Learning my lines . . .
. . . discovering what it means to follow Jesus, seeing my story swept up into his . . .

Fifty Shades of Grey. . . Almost Here. . .

Some of the most frightening words in the Bible are these words from the Apostle Paul to the Corinthians: “Flee from sexual immorality” (I Corinthians 6:18). I remember talking to a room full of curious middle school students in the mid-1980’s. Our little middle school youth group had gathered and I was speaking openly and honestly to them about things they were all feeling, discovering, and wondering about as they were experiencing the dawn of one of the most incredible, good, and glorious gifts God has given to humanity.

But like all other human beings, they were living in a world that encouraged them to indulge the good gift of their sexuality without borders and boundaries. My job was to communicate the words of a different voice as clearly as possible. . . specifically the Designer’s plan for how to indulge their sexuality to His glory. I also knew that every adult in that room could attest to the goodness of that plan, especially as we communicated that our knowledge of that goodness came not only from knowing the plan’s Source, but from the ways each of us had strayed from that plan – in thought, word, and deed – over the course of our own lives. And so, we talked about Paul’s command to “flee,” likening the sin of indulging our sexuality without borders or boundaries to eagerly seeking and choosing to stay in a burning building. I’m not sure it’s the best metaphor, but it was the best we could muster at the time.

fifty shades1My newspaper, television, the Internet, and that book store display I saw the other day in the airport are all telling me that over the course of the coming days, we will all have the opportunity to choose to walk into a burning building. The long anticipated film, Fifty Shades of Grey, is set to release. Yes, there will be plenty of men who willingly venture into the flames. But the largest draw by far, will be for the women. . . young and old alike. . . who will go to see the film.

I don’t think that we should be at all surprised that Fifty Shades of Grey will be dubbed “blockbuster” after it’s first few days of release. After all, all those voices I was warning those impressionable young middle schoolers about thirty years ago have been convincing. But for the Christian, the one who has chosen the costly life of following Jesus, making the choice to read or watch the story is flat-out foolishness and compromise. Still, the power of those cultural voices and the choices to which they have and will lead (choosing a movie and at least some level of life style), is already clear from the fact that the debate over the movie among Christian women has gone public, especially in the blogosphere. We’re hearing of more and more Christian women who are eagerly and almost girlishly giggling with eager anticipation over the film’s release. Is there no desire, sense, or wisdom to even consider Paul’s loving warning to “flee from sexual immorality?”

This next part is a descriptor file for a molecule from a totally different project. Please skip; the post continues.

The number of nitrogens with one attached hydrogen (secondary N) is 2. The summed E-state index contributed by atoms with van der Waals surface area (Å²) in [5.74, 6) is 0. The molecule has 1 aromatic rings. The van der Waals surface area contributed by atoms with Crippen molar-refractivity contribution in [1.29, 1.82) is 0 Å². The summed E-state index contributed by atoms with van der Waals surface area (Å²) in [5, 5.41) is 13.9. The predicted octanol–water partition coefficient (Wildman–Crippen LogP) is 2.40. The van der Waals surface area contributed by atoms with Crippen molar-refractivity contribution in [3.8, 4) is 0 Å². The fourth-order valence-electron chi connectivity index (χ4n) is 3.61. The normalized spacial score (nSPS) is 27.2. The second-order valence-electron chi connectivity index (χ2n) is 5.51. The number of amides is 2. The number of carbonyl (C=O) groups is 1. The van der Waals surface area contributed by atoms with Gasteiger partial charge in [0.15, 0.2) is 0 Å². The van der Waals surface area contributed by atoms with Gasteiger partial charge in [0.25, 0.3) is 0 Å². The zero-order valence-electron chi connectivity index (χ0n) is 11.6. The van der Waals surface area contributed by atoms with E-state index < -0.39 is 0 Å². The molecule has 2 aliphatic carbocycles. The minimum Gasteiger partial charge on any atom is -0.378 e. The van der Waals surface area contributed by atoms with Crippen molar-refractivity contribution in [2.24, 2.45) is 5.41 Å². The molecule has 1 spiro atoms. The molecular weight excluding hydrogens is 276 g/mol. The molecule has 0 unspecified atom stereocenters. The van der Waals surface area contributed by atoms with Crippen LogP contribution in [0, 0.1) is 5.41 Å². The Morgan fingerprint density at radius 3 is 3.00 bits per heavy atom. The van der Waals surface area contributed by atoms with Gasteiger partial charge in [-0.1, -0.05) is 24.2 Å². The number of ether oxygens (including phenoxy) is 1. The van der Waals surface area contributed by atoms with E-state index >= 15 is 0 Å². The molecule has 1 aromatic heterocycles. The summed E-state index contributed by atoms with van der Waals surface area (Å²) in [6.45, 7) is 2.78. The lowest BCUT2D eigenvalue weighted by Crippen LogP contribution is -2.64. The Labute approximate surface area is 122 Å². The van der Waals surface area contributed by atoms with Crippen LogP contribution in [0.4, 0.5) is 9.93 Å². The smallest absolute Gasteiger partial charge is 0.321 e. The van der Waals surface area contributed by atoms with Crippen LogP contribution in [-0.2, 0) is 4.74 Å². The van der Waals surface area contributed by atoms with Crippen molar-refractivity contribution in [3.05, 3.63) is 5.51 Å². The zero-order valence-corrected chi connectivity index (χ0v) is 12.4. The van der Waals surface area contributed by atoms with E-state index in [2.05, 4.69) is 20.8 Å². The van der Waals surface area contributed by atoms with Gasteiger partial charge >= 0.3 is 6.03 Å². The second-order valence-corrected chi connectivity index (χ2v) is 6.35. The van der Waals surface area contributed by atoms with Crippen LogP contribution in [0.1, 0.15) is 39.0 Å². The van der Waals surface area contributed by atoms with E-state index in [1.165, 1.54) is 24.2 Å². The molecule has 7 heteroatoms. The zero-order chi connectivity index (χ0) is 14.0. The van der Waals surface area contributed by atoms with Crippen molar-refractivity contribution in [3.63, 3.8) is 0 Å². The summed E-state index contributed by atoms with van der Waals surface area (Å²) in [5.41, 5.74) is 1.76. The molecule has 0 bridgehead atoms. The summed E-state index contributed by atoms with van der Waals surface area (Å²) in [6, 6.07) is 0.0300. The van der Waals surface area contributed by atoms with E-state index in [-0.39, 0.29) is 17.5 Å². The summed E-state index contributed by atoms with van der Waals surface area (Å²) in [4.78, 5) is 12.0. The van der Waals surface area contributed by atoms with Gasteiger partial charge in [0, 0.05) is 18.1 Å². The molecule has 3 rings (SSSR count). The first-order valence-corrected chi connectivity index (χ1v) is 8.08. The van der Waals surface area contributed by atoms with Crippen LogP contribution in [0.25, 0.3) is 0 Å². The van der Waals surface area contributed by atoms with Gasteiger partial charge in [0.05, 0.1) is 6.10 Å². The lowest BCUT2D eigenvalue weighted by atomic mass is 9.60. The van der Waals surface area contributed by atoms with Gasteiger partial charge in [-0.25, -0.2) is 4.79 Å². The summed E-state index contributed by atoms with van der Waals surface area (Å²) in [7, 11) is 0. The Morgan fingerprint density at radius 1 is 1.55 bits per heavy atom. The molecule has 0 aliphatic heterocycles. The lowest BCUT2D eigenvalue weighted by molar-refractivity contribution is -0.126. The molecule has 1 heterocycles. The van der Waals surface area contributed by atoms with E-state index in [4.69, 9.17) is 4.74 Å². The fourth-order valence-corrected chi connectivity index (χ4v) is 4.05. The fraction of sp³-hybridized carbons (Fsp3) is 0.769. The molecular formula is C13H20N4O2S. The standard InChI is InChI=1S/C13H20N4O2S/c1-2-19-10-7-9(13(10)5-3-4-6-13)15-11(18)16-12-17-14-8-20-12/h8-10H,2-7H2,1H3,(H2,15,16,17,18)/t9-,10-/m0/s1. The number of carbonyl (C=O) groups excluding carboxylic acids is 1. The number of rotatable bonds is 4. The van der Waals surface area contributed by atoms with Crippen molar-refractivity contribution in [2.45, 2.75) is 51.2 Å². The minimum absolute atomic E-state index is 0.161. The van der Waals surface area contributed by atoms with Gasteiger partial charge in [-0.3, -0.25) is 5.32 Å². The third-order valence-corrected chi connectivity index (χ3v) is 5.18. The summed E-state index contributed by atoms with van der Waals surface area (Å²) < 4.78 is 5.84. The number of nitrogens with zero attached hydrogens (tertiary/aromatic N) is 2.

Over the coming days, I hope to offer some thoughts that I hope will serve to add to the conversation for the simple reason that the decisions we make on this matter. For today, I thought I would re-post the words from my first blog on Fifty Shades of Grey. . . a post from almost three years ago. Here’s that post. . .

The conversation was between me and two of the women in my life. . . my wife and one of my adult daughters. We were driving from church to Costco. The conversation began with some comments and questions about Fifty Shades of Grey, the first book in E.L. James’ best-selling fiction trilogy. The books are all over the New York Times’ Bestseller List and it seems like women everywhere are devouring them.